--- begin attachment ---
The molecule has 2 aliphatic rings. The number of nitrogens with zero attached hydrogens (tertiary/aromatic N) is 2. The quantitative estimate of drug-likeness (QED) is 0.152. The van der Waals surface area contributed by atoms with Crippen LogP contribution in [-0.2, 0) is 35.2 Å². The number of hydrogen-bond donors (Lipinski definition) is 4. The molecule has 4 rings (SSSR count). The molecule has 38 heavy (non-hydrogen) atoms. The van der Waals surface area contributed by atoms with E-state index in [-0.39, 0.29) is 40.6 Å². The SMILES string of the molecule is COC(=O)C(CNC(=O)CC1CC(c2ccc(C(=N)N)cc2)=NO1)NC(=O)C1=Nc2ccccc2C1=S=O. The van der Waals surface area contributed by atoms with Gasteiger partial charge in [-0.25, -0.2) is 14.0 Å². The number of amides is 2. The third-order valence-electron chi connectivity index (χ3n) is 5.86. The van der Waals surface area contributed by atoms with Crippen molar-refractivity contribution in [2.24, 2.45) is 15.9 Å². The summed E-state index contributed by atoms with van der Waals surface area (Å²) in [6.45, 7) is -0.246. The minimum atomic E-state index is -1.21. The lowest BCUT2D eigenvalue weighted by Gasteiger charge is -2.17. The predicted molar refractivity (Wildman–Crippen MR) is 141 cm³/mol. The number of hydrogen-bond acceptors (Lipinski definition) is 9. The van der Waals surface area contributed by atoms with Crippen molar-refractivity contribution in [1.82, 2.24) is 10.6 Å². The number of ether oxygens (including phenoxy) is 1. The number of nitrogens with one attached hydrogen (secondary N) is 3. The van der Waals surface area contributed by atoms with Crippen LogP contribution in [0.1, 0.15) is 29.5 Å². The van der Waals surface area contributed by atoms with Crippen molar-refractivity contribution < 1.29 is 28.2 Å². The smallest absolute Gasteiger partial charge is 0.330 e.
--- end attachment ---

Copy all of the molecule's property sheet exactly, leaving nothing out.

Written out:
The molecule has 2 aliphatic rings. The number of nitrogens with zero attached hydrogens (tertiary/aromatic N) is 2. The quantitative estimate of drug-likeness (QED) is 0.152. The van der Waals surface area contributed by atoms with Crippen LogP contribution in [-0.2, 0) is 35.2 Å². The number of hydrogen-bond donors (Lipinski definition) is 4. The molecule has 4 rings (SSSR count). The molecule has 38 heavy (non-hydrogen) atoms. The van der Waals surface area contributed by atoms with E-state index in [-0.39, 0.29) is 40.6 Å². The SMILES string of the molecule is COC(=O)C(CNC(=O)CC1CC(c2ccc(C(=N)N)cc2)=NO1)NC(=O)C1=Nc2ccccc2C1=S=O. The van der Waals surface area contributed by atoms with Gasteiger partial charge in [-0.25, -0.2) is 14.0 Å². The number of amides is 2. The third-order valence-electron chi connectivity index (χ3n) is 5.86. The van der Waals surface area contributed by atoms with Crippen molar-refractivity contribution in [2.24, 2.45) is 15.9 Å². The summed E-state index contributed by atoms with van der Waals surface area (Å²) in [6.45, 7) is -0.246. The minimum atomic E-state index is -1.21. The lowest BCUT2D eigenvalue weighted by Gasteiger charge is -2.17. The predicted molar refractivity (Wildman–Crippen MR) is 141 cm³/mol. The number of hydrogen-bond acceptors (Lipinski definition) is 9. The van der Waals surface area contributed by atoms with Crippen molar-refractivity contribution in [1.82, 2.24) is 10.6 Å². The number of ether oxygens (including phenoxy) is 1. The number of nitrogens with one attached hydrogen (secondary N) is 3. The van der Waals surface area contributed by atoms with Crippen LogP contribution in [0.1, 0.15) is 29.5 Å². The van der Waals surface area contributed by atoms with Crippen molar-refractivity contribution < 1.29 is 28.2 Å². The smallest absolute Gasteiger partial charge is 0.330 e.